Attempting to buy a co-op is akin to a job application on steroids. Not only do you have to prove you qualify—with a bundle of financial documents, rather than a resume—but you also have to convince a co-op board that you'll be an asset as a neighbor. This is where references come in, specifically letters from close friends and business colleagues who will attest to your personal character and financial responsibility.
To help demystify the application process, and provide some inspiration, we’ve collected sample letters from buyers who successfully landed their desired co-ops. We've cropped out contact information (these were all submitted on company letterhead or with the name, address and phone number of the letter writer at the top of the document) and any identifying details to protect everyone's privacy.
For $2,500, you and your roomies can enjoy this new kitchen with stainless steel appliances and a wine fridge.
This three-bedroom apartment in the far, far reaches of Bushwick is remote by anyone's standards (it's 35-40 minutes to Union Square on the subway and located off the Bushwick-Aberdeen stop on the L train), but at $2,500/month—that's just $833 per person—it's as good a price as you're likely to find for a slick, sunny, and newly-renovated space like this one.
"I am hoping you can help me. My family and I are looking at moving to NY in the coming year and I was looking into rental costs and I was a little confused. Is the rental amount on this property a yearly charge? I just want to make sure I know what I should be looking for so that we can budget accordingly."
Some NYC neighborhoods log fewer complaints against dogs than others.
Despite the fact that apartments are small, dogs are often left home alone for hours on end, and most toileting requires exercise on the owner’s part as well as the pooch’s, New York City is a veritable haven for dogs (just check out your local dog run before and/or after work for proof). That said, some neighborhoods are better at controlling canine nuisances (barking, howling, poop left on sidewalks) than others, according to the folks at Gothamist, who whipped up a nifty interactive map that breaks down incidents of noise and waste complaints made to 311 by zip code.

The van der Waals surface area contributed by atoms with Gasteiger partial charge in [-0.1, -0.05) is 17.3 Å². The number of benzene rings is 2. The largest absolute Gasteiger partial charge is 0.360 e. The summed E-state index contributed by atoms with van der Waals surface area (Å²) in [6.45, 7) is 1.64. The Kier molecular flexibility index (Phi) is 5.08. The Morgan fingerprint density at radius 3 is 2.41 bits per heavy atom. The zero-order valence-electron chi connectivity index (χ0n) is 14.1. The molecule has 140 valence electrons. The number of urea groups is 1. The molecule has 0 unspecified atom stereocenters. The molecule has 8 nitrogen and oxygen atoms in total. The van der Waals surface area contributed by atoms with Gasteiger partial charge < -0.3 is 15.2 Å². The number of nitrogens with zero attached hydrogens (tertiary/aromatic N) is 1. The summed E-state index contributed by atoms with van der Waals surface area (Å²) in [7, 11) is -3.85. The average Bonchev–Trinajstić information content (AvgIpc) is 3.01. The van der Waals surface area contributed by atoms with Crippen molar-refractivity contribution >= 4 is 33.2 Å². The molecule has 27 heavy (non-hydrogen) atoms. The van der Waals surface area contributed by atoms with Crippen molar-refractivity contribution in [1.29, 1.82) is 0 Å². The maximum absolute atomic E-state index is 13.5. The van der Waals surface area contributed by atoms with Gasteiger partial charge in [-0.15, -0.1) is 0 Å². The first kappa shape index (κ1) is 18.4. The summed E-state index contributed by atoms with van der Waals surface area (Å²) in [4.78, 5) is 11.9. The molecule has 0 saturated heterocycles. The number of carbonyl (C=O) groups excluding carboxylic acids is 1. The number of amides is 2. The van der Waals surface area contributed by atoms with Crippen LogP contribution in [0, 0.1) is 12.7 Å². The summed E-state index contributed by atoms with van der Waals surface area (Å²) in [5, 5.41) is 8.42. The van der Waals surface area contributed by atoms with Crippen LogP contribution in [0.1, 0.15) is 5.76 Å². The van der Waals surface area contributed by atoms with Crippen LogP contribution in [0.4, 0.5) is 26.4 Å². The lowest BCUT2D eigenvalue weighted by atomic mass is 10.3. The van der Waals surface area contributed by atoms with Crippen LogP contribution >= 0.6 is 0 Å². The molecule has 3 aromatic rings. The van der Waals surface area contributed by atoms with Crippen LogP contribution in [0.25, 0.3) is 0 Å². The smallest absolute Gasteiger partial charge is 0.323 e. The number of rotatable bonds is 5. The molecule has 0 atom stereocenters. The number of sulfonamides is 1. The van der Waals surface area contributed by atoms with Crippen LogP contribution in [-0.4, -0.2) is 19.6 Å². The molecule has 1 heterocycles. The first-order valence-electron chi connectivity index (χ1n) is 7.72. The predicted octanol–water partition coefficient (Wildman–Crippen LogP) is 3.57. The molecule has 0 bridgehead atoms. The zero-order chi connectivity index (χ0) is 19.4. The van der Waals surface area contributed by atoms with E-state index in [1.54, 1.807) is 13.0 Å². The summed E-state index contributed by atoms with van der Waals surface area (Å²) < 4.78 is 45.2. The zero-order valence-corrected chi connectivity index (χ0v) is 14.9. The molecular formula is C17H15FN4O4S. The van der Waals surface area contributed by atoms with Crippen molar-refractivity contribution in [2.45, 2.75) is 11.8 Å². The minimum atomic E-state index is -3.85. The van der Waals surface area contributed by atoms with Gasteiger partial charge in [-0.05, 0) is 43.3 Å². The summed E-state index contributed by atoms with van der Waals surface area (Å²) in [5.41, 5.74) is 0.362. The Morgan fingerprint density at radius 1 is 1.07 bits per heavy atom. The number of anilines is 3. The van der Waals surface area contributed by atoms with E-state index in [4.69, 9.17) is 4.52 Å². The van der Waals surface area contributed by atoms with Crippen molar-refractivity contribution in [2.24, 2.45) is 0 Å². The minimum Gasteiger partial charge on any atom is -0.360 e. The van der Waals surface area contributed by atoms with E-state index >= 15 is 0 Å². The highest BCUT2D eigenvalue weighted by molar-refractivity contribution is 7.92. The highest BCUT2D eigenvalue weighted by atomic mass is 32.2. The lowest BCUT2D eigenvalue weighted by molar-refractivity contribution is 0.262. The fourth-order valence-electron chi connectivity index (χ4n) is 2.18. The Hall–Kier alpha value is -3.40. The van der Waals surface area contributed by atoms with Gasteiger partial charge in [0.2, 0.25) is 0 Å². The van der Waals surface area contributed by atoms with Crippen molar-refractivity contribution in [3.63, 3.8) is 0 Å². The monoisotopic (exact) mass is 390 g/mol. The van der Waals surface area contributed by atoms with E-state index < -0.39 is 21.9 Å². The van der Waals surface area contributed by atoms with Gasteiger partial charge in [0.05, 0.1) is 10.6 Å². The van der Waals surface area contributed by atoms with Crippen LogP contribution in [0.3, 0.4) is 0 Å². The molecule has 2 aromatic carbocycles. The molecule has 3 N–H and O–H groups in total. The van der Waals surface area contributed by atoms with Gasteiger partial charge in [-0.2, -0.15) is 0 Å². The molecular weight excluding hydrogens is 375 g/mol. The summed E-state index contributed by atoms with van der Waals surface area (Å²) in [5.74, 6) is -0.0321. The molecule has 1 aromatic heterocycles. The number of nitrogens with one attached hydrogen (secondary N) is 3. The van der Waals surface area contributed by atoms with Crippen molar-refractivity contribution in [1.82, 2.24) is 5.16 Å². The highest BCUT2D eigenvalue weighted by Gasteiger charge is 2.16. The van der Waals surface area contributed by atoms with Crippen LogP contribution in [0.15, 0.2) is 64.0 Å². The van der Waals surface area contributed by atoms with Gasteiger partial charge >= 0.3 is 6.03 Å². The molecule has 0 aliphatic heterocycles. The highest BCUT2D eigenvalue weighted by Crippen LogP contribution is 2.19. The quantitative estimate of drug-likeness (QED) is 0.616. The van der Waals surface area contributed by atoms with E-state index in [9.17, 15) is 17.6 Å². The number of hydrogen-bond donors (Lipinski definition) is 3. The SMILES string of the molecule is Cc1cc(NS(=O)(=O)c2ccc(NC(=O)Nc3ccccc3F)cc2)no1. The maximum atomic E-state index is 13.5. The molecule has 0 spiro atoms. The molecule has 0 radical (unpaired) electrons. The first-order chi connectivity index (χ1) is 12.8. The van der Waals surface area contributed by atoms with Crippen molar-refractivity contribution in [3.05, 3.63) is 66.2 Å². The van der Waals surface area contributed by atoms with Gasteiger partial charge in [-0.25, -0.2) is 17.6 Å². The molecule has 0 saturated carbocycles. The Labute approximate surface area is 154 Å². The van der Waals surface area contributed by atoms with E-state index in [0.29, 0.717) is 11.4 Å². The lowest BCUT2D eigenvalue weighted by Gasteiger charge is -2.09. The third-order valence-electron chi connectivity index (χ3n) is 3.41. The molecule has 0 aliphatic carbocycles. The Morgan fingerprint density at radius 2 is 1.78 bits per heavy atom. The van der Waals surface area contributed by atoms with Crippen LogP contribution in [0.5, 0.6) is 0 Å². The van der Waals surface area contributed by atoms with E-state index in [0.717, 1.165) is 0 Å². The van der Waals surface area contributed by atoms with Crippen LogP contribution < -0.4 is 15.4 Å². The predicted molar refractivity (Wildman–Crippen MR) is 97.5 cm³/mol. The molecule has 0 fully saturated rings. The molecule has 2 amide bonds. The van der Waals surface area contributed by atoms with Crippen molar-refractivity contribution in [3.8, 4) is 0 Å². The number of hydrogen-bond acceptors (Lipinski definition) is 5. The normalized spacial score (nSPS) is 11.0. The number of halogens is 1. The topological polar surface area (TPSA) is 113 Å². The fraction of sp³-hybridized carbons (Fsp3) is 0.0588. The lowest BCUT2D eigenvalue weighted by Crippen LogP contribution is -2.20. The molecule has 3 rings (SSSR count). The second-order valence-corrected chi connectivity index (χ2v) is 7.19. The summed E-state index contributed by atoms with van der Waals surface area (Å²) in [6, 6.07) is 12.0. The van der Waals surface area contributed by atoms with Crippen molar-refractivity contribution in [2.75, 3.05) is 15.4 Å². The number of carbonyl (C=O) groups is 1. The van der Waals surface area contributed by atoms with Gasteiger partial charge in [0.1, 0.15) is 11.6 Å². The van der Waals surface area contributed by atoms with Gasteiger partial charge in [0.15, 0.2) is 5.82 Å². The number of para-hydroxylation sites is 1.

A resident at one of New York's most famous hotels came home from vacation to an unpleasant surprise.
We'd have thought this would be common sense, but in case there was any lingering confusion, a new lawsuit from a co-op shareholder at the Carlyle on the Upper East Side has made it crystal clear: just because you're sleeping with someone doesn't mean you should expect them to take care of your apartment.
Hell's Kitchen 2-bedroom with master bedroom, washer/dryer, granite countertops, and custom cabinets in luxury building with shared roof deck, $5,749/mo + 8.37% broker's fee
If you're trying to find a NYC rental and aren't dying to pay an exorbitant broker's fee, take a look at the listings over at Naked Apartments to see a variety of no-fee and low-fee apartments with broker’s fees that top out at 9 percent (versus the typical 12 to 15 percent). We've rounded up current options in all five boroughs and in a variety of price ranges, and you can also search Naked Apartments by “no-fee” or “low-fee” to see more.
Some new developments--like 50 West, above--offer an early sales window for selected buyers.
By the time apartments at 50 West officially hit the market in early July, almost a third of the 191 condos in the glassy Battery Park City tower were already unavailable—snatched up during a 30-day period when developer Time Equities offered them to a select waitlist of "friends and family."
As if buying a New York City apartment isn't hard (and expensive) enough, more and more new developments are hitting the market with a sizable chunk of units already reserved, making it even more difficult for the average buyer to sign a deal. Think of it like the VIP line of the apartment hunt—and a sign of a condo market on fire.
So how do you get to the head of the line? And do you want to? Read on.
Owning an apartment outright may seem like the dream, but keeping that mortgage is smart in some cases
It may be tempting to pay off a mortgage as soon as humanly possible—say, when those first few bonus checks roll in. (That line of thinking is especially true in New York City when a huge mortgage is often associated with a comparatively tiny apartment.) But, according to Zillow, there are cons to getting rid of that mortgage ASAP, and they go beyond prepayment penalties. Before you give your bank a huge chunk of change, remember these points.
The Real Estate Survival Guide for NYC Buyers, Sellers, Renters & Dwellers
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